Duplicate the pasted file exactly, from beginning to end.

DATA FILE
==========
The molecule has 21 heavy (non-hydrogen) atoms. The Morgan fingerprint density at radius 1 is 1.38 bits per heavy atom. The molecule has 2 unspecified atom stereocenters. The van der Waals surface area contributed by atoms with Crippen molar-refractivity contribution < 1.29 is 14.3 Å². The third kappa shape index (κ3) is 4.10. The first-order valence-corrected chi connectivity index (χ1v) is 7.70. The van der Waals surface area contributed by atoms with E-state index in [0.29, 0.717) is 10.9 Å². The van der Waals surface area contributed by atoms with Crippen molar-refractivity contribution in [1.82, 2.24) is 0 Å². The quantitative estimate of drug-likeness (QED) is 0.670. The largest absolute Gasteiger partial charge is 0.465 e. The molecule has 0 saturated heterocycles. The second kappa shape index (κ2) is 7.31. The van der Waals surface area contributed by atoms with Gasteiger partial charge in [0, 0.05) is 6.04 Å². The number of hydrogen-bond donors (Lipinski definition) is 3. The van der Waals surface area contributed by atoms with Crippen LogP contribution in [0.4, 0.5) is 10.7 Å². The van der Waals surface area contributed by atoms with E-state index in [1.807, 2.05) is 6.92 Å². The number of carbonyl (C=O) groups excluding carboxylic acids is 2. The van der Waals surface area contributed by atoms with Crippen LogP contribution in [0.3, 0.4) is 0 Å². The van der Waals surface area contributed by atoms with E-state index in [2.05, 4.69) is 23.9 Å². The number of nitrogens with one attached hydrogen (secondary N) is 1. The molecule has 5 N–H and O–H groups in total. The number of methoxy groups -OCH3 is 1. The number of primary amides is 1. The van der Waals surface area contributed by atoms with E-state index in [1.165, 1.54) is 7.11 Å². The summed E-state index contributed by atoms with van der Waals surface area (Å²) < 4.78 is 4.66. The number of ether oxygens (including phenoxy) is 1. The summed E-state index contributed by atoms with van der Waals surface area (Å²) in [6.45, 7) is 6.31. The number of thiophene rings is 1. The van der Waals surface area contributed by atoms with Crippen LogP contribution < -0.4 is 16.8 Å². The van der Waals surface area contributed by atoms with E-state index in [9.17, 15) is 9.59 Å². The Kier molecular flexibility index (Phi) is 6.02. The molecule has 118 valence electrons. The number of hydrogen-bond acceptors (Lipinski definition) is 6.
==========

The molecule has 21 heavy (non-hydrogen) atoms. The Morgan fingerprint density at radius 1 is 1.38 bits per heavy atom. The molecule has 2 unspecified atom stereocenters. The van der Waals surface area contributed by atoms with Crippen molar-refractivity contribution < 1.29 is 14.3 Å². The third kappa shape index (κ3) is 4.10. The first-order valence-corrected chi connectivity index (χ1v) is 7.70. The van der Waals surface area contributed by atoms with E-state index in [0.29, 0.717) is 10.9 Å². The van der Waals surface area contributed by atoms with Crippen molar-refractivity contribution in [1.82, 2.24) is 0 Å². The quantitative estimate of drug-likeness (QED) is 0.670. The largest absolute Gasteiger partial charge is 0.465 e. The molecule has 0 saturated heterocycles. The second kappa shape index (κ2) is 7.31. The van der Waals surface area contributed by atoms with Gasteiger partial charge in [0, 0.05) is 6.04 Å². The number of hydrogen-bond donors (Lipinski definition) is 3. The van der Waals surface area contributed by atoms with Crippen LogP contribution in [0.4, 0.5) is 10.7 Å². The van der Waals surface area contributed by atoms with E-state index in [1.807, 2.05) is 6.92 Å². The number of carbonyl (C=O) groups excluding carboxylic acids is 2. The van der Waals surface area contributed by atoms with Crippen LogP contribution in [0.3, 0.4) is 0 Å². The van der Waals surface area contributed by atoms with E-state index in [2.05, 4.69) is 23.9 Å². The number of nitrogens with one attached hydrogen (secondary N) is 1. The molecule has 5 N–H and O–H groups in total. The number of methoxy groups -OCH3 is 1. The number of primary amides is 1. The van der Waals surface area contributed by atoms with E-state index in [1.165, 1.54) is 7.11 Å². The summed E-state index contributed by atoms with van der Waals surface area (Å²) < 4.78 is 4.66. The number of ether oxygens (including phenoxy) is 1. The summed E-state index contributed by atoms with van der Waals surface area (Å²) in [6.45, 7) is 6.31. The number of thiophene rings is 1. The van der Waals surface area contributed by atoms with Crippen LogP contribution < -0.4 is 16.8 Å². The van der Waals surface area contributed by atoms with E-state index in [9.17, 15) is 9.59 Å². The Kier molecular flexibility index (Phi) is 6.02. The molecule has 118 valence electrons. The number of hydrogen-bond acceptors (Lipinski definition) is 6.